Sleep at night with artificial light associated with weight gain in women


Press release

Monday, June 10, 2019

The elimination of light during sleep could reduce obesity.

According to scientists at the National Institutes of Health, sleeping with a TV or a lit light in the room can be a risk factor for weight gain or obesity. The research, published online in JAMA Internal Medicine on June 10, is the first to establish an association between all nighttime artificial light exposure during sleep and weight gain in women. The results suggest that cutting off lights at bedtime could reduce women's chances of becoming obese.

The research team used data from a questionnaire of 43,722 women in Sister Study, a cohort study focusing on risk factors for breast cancer and other diseases. Participants, aged 35 to 74, had no history of cancer or cardiovascular disease and were not shiftworkers, daytime sleepers, or pregnant women at the start of the study. The study questionnaire asked if women slept without light, with a small night light, an outside light, or a light or television in the room.

Scientists used basic measurements of weight, height, height and hips, as well as body mass indexes, as well as self-reported information on weight at baseline and follow-up five years later. Using this information, scientists were able to study obesity and weight gain in women exposed to artificial light at night, as well as in women who reported sleeping in dark rooms.

The results varied with the artificial light level during a nocturnal exposure. For example, the use of a small night light was not associated with weight gain, while women who slept with a light or on television were 17% more likely to have taken 5 kilograms, about 11 pounds or more during the follow-up period. The association of light coming from outside the room was more modest.

In addition, scientists wondered whether to take enough rest time in the results.

"Although lack of sleep is associated with obesity and weight gain, it does not explain the links between exposure to artificial light during sleep and weight," he said. said corresponding author Dale Sandler, Ph.D., head of the Epidemiology Division of the National Institute of Environmental Health Sciences (NIEHS), belonging to the NIH.

Co-author Chandra Jackson, Ph.D., leader of the NIEHS group on the social and environmental determinants of health equity, looks at racial disparities in sleep health. She notes that for many of those living in urban areas, night light is more common and should be taken into account. Streetlamps, neon signs in stores, and other light sources can suppress melatonin, a sleep hormone, and the natural day-night cycle of circadian rhythms that lasts 24 hours.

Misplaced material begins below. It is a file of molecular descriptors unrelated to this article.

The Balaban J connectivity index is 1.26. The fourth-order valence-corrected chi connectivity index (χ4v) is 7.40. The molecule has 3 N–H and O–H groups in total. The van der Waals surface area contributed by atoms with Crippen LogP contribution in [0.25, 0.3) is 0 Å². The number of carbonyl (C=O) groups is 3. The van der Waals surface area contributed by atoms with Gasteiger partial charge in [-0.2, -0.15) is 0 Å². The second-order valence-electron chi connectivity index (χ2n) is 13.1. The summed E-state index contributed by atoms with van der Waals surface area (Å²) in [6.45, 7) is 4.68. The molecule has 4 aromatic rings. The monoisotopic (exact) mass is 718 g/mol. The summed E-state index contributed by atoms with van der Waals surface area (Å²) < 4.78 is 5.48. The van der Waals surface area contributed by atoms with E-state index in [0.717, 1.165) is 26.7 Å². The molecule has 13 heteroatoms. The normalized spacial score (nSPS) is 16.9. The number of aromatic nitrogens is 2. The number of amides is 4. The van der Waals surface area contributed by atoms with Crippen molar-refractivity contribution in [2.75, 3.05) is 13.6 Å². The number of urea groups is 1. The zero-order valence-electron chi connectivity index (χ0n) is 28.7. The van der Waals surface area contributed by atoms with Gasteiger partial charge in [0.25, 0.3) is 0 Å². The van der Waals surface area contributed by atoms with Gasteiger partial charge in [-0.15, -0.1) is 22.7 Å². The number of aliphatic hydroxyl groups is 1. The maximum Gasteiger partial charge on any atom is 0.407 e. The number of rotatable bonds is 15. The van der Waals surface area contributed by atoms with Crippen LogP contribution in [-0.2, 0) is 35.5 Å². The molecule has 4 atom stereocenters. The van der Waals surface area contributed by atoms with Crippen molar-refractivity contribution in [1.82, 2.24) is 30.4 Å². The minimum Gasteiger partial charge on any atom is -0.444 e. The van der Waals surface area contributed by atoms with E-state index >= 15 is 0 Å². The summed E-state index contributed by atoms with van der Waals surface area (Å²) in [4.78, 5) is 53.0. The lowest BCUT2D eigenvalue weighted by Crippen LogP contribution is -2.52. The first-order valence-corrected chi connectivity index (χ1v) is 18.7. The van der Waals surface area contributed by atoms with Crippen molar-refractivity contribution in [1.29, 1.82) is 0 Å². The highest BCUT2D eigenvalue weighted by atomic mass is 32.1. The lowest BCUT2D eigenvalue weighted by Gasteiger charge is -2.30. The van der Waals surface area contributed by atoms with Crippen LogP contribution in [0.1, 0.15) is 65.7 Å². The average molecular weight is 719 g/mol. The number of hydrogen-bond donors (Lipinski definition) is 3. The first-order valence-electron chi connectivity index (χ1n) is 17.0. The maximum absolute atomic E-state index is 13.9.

"Humans are genetically adapted to a natural environment including sunlight during the day and darkness at night," Jackson said. "Nighttime exposure to artificial light can alter hormones and other biological processes, increasing the risk of diseases such as obesity.

The authors recognize that other confounding factors may explain associations between artificial night light and weight gain. However, their results did not change when the analyzes controlled the characteristics that may be associated with light exposure at night. These factors included age, having an older spouse or children at home, race, socio-economic status, calories consumed, and physical activity. In addition, the study did not include men.

Lead author Yong-Moon (Mark) Park, M.D., Ph.D., is a postdoctoral fellow of the Sandler Group. He said the research suggests a viable public health strategy to reduce the incidence of obesity in women.

"An unhealthy low calorie diet and sedentary behaviors have been the most commonly cited factors to explain the ongoing increase in obesity," said Dr. Park. "This study highlights the importance of artificial light at night and gives women who sleep with light or on television a way to improve their health."

This press release describes basic research. Basic research increases our understanding of human behavior and biology, which is fundamental to advancing new and improved methods of disease prevention, diagnosis and treatment. Science is an unpredictable and progressive process – every breakthrough in research builds on past discoveries, often unexpectedly. Most clinical progress would not be possible without the knowledge of basic fundamental research.

Grant number: Z01ES440055

About the National Institute of Environmental Health Sciences (NIEHS): NIEHS supports research to understand the effects of the environment on human health and is part of the National Institutes of Health. For more information on NIEHS or on topics related to environmental health, visit or subscribe to a list of news.

About the National Institutes of Health (NIH):
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Park YMM, AJ White, Jackson CL, CR Weinberg, DP Sandler. 2019. Association of artificial light exposure at night during sleep with a risk of obesity in women. JAMA Intern Med; doi: 10.1001 / jamainternmed.2019.0571 [Online 10 June 2019].



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